Monday, November 13, 2006


Most British people are familiar with Sacha Baren Cohen from his humble beginnings on Channel 4's 'The 11 O'Clock Show' to his rise as the blinged up self-agrandising Ali G. After the success of his TV series it was followed by an abysmal film which received less than enthusiastic reviews and most people probably thought this was the end of his career.

Fast-forward to a few years later and Cohen was back as a faux-Kazakhstani reporter Borat with broken English playing to borderline racist/sexist comments and all-round innuendo. News of a film came by way of online newspaper reports of a film being made in America and offending natives wherever he went. Any humour that is played at but flies over the general population of middle-America because of it's satirically black comedy stylings is always potentially hilarious.

Cue 'Borat: Cultural Learnings of America for Make Benefit Glorious Nation of Kazakhstan'. As with such media frenzy being created because of the 'outrage' caused in America hardly any publicity was required for the film which is a PR dream come true. But is the film any good?

Absolutely. I haven't been in a cinema that has laughed so much since I saw The Squid & The Whale earlier this year. The genius lies in the visuals whereby something ordinary is followed by something surreal and also in the capturing of pure bewilderment and horror on peoples faces when they are caught up in Borats actions. As there is a loose structure to the film in which a vein attempt is made for Borat to learn culturally from Americans by way of pre-arranged meetings and interviews it allows the excuse for many skits inbetween and their agenda is soon aborted by Borat attempting to get to California to have sex with Pamela Anderson.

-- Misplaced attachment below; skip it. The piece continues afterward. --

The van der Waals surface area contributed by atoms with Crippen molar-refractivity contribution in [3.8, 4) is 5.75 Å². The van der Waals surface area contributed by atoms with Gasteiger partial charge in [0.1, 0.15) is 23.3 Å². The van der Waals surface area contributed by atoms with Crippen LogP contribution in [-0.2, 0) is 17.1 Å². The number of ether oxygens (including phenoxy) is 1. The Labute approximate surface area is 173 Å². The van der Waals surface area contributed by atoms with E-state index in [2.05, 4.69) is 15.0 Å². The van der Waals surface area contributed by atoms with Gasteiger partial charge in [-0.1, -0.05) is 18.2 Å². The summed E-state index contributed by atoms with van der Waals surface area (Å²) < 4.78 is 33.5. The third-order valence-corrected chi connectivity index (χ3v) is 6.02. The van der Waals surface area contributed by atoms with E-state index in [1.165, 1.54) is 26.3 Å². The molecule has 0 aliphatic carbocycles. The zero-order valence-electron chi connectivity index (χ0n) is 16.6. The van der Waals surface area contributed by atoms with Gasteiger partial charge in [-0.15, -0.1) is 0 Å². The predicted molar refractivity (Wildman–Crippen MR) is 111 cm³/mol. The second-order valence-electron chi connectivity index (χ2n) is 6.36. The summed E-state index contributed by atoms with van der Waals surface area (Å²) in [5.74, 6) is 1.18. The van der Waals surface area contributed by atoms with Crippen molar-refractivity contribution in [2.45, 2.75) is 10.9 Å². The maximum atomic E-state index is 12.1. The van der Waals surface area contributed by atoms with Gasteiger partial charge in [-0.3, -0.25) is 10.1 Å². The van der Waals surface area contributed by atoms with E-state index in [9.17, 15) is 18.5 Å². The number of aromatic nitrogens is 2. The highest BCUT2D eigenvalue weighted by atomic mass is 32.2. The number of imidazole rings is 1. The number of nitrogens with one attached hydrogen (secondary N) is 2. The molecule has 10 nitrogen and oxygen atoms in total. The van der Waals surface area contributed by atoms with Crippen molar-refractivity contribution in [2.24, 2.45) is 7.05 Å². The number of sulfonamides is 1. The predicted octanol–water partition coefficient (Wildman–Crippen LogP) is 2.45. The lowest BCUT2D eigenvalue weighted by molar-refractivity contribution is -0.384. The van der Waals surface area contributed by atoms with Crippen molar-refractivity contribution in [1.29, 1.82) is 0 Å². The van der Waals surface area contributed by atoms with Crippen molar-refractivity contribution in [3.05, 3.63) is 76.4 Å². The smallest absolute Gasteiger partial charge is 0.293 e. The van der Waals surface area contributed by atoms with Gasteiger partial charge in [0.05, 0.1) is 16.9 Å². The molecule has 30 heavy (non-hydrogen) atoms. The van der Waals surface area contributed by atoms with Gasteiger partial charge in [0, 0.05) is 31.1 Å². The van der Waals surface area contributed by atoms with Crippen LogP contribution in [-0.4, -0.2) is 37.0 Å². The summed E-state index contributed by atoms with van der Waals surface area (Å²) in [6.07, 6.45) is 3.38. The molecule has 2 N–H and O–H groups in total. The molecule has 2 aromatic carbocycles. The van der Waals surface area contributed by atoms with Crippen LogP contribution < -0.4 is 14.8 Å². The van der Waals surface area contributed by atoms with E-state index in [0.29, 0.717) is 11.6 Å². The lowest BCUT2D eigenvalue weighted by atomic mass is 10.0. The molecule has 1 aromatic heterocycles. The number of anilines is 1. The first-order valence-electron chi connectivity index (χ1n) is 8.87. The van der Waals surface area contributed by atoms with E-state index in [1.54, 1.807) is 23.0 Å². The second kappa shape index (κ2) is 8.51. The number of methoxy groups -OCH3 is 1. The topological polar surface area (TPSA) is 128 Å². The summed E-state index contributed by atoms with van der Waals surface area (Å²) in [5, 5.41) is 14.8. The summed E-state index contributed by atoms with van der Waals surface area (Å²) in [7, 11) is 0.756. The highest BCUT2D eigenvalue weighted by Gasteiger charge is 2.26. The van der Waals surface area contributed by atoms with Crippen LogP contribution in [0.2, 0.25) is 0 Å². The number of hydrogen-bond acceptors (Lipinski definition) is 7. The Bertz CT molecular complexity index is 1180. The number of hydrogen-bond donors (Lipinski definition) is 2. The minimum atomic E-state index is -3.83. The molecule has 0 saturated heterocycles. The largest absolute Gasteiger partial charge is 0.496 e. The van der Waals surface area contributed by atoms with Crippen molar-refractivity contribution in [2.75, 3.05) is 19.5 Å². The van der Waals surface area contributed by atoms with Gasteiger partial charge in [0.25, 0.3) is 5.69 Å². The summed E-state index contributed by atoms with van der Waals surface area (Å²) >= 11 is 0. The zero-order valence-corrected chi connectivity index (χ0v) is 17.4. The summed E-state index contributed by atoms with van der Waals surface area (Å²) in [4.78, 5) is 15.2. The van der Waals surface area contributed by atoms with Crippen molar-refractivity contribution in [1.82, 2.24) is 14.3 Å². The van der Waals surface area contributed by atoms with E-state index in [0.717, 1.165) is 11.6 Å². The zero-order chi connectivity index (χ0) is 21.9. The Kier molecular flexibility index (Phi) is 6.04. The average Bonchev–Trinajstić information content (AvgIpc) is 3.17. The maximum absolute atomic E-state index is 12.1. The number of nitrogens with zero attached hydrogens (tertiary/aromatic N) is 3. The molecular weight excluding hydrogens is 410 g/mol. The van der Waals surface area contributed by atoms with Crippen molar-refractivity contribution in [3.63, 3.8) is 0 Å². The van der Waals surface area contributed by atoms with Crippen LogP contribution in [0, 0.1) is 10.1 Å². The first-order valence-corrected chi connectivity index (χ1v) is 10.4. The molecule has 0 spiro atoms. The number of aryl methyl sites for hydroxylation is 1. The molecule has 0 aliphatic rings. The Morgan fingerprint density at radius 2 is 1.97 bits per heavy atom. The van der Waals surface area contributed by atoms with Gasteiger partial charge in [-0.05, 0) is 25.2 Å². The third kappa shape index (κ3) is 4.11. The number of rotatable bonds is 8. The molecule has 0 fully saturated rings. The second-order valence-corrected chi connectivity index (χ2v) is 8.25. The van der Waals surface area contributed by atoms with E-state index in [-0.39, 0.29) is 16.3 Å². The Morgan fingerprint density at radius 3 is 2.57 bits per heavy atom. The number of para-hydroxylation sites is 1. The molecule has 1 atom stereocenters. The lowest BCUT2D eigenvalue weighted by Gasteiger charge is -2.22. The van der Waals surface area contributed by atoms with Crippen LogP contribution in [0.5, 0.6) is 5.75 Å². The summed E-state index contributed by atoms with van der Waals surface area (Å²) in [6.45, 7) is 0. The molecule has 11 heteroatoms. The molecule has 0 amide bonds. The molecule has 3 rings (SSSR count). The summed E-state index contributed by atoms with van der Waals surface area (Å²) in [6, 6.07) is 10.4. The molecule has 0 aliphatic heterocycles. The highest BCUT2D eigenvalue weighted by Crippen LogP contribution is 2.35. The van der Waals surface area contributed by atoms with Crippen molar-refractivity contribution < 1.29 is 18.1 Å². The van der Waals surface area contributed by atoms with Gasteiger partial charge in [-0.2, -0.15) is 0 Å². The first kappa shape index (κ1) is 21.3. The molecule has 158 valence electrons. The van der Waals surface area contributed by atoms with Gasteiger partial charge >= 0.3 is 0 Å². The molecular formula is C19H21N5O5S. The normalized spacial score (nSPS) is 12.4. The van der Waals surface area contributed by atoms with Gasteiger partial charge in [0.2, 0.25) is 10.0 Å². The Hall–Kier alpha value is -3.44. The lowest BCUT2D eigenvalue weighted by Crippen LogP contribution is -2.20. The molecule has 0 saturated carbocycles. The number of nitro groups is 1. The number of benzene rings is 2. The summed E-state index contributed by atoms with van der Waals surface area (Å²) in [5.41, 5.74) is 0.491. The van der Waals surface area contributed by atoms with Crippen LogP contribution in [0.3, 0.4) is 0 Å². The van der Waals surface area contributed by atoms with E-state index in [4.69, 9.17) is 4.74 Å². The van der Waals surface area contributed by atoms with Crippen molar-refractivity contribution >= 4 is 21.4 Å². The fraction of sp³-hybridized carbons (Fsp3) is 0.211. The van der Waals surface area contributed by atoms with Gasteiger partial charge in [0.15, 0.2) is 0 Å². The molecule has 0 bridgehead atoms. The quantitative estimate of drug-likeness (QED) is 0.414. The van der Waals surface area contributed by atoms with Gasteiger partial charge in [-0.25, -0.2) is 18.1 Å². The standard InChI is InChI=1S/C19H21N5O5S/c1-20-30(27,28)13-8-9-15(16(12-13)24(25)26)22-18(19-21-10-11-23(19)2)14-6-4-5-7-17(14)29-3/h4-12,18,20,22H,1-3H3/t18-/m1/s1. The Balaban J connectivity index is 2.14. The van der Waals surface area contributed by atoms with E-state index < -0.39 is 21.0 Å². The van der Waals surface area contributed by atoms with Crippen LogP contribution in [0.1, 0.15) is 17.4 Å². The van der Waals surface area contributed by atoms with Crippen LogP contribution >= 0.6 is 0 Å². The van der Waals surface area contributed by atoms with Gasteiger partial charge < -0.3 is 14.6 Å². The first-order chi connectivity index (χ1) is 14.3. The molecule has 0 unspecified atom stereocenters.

It is useless to describe the comedy without ruining the intention or gags themselves but they are as much hilarious as they are cringe-worthy due to openly racist and sexist Americans spewing forth non-sensical xenophobic diatribe without their knowledge of them being the butt of the joke.

If you are easily offended or without a sense of humour this film is not for you and I deride any criticism of the film inciting hatred of Jews or insulting the population of Kazakhstan as it is purely tongue-in-cheek black humour.

I would give this film 8.4 Ice-Cream Vans out of 10.



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